22 August 2020
A list of food to go. Directions for attending a funeral. A note to cancel local summer celebrations.
These simple, everyday objects of life in the pandemic have found a home in the Historical Museum of Urahoro in Hokkaido, in northern Japan.
This small town of 4,500 people does not even have a movie theater. But thanks to Makoto Mochida, it now has a place to tell future generations what it was like to live in the time of COVID-19, things like social distancing or public fears over the pandemic.
As curator, Makoto Mochida selects the objects to place in the museum. "I am fascinated by how things connect with people," he said.
Mochida said some people are surprised that he is collecting objects that should be thrown away. But he believes the items provide "an excellent way to accurately archive history." And he admits that he has problems throwing things away at home, too.
There are documents showing how children were taught to start online schooling and directions on how to make face coverings. Several hundred objects have been collected so far, after a call went out to locals in the area.
After the Spanish flu of 1918-19 – the last great world pandemic - letters and notes provided details about life during that health crisis. That pandemic killed more than 50 million people.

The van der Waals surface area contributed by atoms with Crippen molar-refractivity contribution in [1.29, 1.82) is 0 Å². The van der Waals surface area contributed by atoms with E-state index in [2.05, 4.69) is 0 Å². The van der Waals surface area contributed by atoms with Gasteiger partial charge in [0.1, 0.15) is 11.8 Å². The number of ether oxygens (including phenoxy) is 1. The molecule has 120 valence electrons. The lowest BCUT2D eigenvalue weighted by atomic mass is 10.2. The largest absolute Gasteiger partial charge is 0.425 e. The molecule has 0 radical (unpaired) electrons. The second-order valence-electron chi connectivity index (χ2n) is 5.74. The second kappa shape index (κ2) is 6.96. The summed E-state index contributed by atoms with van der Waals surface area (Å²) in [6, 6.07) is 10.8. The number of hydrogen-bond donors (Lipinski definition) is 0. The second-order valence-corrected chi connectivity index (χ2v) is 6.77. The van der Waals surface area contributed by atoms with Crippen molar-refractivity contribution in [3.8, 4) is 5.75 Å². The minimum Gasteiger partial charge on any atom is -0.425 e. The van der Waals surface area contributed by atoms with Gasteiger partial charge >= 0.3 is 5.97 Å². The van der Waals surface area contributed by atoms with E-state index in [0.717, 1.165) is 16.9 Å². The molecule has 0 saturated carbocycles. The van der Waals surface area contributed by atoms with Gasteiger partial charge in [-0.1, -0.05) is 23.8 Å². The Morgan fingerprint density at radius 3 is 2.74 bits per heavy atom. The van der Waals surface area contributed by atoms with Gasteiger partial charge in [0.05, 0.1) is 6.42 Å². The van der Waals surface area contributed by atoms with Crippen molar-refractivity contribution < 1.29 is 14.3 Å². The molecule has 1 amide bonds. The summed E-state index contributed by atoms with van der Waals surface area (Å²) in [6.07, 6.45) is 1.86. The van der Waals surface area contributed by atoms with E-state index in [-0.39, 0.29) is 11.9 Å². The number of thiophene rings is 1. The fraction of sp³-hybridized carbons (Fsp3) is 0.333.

But these days, papers and notes have all but disappeared. And their digital versions, like emails and social media messages, are all but lost in a sea of cyberspace, Mochida said.
He is planning a big show next February to present more of his collection. It will be a follow-up to the smaller museum, which centers mainly on how masks have developed over a short period of time.
At first, masks were hard to find in Japanese stores. Some earlier ones were made by hand from old clothes. Then came masks that permit wearers to eat and drink or that were made out of clear plastics. The coverings eventually became fashion statements, some with complex designs.
Cases of COVID-19 have been growing in Japan. But Urahoro has not yet recorded a single case.
At first, the community ignored the pandemic. Then fears began to grow as outsiders and adult children working in Tokyo or nearby cities would come to visit.
The small town decided to end in-person eating at restaurants in an effort to reduce any virus spread. So people began to take out a local food favorite called "spa-cut" to eat at home. It is a meat-sauce noodle topped with fried pork. Before the pandemic, it was not even a possibility to take the popular food home.
Shoko Maede was born in Urahoro and works as a cook at a school for young children. She says that many years from now she can almost imagine how people will struggle to remember what life was like during the pandemic.
"They may think, ‘Oh, so this was the way it was,'" she said, after visiting the museum.
I'm Bryan Lynn.
Yuri Kageyama reported this story for the Associated Press. Hai Do adapted the story for Learning English. Bryan Lynn was the editor.
Words in This Story
pandemic - n. an occurrence in which a disease spreads quickly and affects a large number of people around the world
curator - n. a person who is in charge of the things ion a museum
fascinated - adj. very interested in something
accurately - adv. free from mistakes or errors
archive - v. to collect and store materials (such as recordings, documents, or computer files) so that they can be found and used when they are needed
digital - adj. using or relating to computer technology
cyberspace - n. the online world of computer networks and especially the Internet
mask - n. a covering used to protect your face or cover your mouth